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The Smart Money is Divided on This Stock: Investment Technology Group (ITG)

In sports, being the weakest member of a weak conference is doubly insulting.  Not only is the team bad, but the same team could not beat out other mediocre teams.  Applying this analogy to the stock market of the past 3 years, you might just come up with Investment Technology Group (NYSE:ITG) as being the analogous aforementioned cellar dweller.  Since the stock market meltdown of 2008, the financial sector has notably trailed the subsequent comeback of the S&P 500.  Within the broad financial sector, those companies directly tied to the capital markets, trading, and brokerages have been even weaker relative performers. For investors not already using market-beating strategies like these, this presents an obvious problem.

Investment Technology Group (ITG)

Digging further within this group, ITG’s price performance has been sadder still.  From pre-crash 2008 levels of the mid $40s to $50s, ITG fell into a trading range from the mid $20s to the high teens for the rest of 2009 and 2010.  As the broad market stabilized and then rose, ITG continued slipping; the issue fell to new lows in the high $7s before riding the back of a broad financial sector rebound starting in late 2012. The stock now sits in the $11 range.

The weakness in ITG has been brutal but hardly surprising.  The company offers a broad range of execution broker, trade analysis, and research services to global portfolio managers.  Buffeted by negative domestic fund flows since the crash, the company’s top line has been decimated.  Yearly total revenue has fallen from the $750 million level in 2008 to $500 million for 2012. Trading volumes executing through ITG have been essentially flat since 2009.  Recently announced fourth quarter 2012 earnings reflected these trends; adjusted quarterly net income fell to $0.02 per share from $0.07 and revenue fell to $121 million from $130 million.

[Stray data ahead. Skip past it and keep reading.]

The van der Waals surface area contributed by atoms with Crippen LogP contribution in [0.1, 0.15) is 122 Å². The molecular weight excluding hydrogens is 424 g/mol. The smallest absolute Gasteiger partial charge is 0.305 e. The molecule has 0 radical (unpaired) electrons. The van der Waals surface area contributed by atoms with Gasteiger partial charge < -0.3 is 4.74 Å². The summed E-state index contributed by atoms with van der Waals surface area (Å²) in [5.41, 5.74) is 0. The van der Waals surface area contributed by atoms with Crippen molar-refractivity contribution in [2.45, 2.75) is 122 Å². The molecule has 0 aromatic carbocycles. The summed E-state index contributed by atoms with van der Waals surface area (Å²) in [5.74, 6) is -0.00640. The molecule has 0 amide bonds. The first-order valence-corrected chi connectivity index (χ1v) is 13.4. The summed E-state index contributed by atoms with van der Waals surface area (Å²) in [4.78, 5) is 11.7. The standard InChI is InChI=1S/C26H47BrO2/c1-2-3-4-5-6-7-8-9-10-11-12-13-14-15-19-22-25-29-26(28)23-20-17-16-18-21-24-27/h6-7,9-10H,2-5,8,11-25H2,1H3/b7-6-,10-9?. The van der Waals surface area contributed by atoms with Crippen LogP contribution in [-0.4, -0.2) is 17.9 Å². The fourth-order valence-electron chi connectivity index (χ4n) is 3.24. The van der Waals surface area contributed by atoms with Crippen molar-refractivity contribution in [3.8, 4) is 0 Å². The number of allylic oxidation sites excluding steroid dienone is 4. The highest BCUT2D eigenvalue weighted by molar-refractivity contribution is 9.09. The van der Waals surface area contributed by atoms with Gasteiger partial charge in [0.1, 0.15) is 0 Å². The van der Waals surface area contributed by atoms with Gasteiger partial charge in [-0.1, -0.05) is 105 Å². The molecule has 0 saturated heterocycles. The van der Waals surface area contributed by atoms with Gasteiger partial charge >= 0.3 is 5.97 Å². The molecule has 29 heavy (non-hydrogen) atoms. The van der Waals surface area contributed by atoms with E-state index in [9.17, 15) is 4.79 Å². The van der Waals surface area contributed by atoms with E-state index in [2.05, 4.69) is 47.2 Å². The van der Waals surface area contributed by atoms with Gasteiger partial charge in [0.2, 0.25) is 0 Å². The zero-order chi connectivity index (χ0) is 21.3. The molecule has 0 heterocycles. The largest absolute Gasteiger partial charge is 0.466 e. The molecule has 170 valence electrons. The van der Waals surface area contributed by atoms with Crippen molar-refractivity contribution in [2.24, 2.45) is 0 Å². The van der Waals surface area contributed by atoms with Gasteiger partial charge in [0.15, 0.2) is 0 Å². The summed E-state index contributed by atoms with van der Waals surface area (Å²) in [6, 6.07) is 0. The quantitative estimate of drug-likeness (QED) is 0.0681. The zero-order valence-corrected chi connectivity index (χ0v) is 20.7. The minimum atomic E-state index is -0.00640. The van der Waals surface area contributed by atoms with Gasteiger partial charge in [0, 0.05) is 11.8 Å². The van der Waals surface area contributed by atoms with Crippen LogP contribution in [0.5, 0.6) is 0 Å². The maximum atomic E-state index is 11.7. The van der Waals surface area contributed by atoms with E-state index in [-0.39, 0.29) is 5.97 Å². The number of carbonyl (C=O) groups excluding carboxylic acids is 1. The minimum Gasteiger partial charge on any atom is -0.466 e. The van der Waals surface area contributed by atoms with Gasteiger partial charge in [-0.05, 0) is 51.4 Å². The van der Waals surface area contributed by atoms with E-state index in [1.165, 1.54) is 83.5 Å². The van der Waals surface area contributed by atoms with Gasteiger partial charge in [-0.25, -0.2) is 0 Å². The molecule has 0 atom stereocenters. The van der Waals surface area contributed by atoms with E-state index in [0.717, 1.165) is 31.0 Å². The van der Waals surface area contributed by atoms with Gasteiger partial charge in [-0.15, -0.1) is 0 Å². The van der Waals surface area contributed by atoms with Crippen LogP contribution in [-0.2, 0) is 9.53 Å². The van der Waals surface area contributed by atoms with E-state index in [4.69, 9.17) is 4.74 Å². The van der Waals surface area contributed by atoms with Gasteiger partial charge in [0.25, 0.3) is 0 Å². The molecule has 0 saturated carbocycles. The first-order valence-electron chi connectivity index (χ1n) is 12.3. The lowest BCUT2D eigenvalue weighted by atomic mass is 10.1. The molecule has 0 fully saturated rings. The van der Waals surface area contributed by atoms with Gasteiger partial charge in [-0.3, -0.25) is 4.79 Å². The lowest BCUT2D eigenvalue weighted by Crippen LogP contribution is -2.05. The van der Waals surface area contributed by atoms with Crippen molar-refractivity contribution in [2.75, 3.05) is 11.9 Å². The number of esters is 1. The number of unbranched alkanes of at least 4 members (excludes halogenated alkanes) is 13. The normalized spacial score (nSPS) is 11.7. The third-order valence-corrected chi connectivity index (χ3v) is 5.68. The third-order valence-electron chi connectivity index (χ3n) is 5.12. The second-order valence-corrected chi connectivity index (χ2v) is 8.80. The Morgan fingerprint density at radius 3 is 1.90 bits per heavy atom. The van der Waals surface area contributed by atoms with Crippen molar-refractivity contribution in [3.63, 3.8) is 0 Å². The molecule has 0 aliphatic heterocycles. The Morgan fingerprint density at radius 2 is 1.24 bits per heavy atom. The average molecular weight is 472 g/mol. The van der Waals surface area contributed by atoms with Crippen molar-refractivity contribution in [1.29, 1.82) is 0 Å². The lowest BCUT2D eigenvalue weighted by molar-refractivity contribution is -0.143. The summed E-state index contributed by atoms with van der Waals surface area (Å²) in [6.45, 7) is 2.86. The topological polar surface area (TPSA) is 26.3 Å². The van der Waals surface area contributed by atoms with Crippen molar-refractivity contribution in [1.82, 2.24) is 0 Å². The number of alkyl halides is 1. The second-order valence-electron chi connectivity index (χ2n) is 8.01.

However, problems with top line revenue have not been necessarily endemic to financials over the last several years.  Looking across a cross section of financials, top lines have often grown. FXCM Inc. (NYSE:FXCM), a currency brokerage for retail and institutional customers, has grown revenue about 30% since 2009.  Gamco Investors Inc. (NYSE:GBL) and Jefferies Group, Inc. (NYSE:JEF), investment houses offering a wide range of brokerage related services, saw revenues rise nearly 50% and 40% respectively since 2009. NASDAQ OMX Group, Inc. (NASDAQ:NDAQ)’s flat revenues over the same period seem downright impressive compared to ITG’s.

What should investors do going forward?

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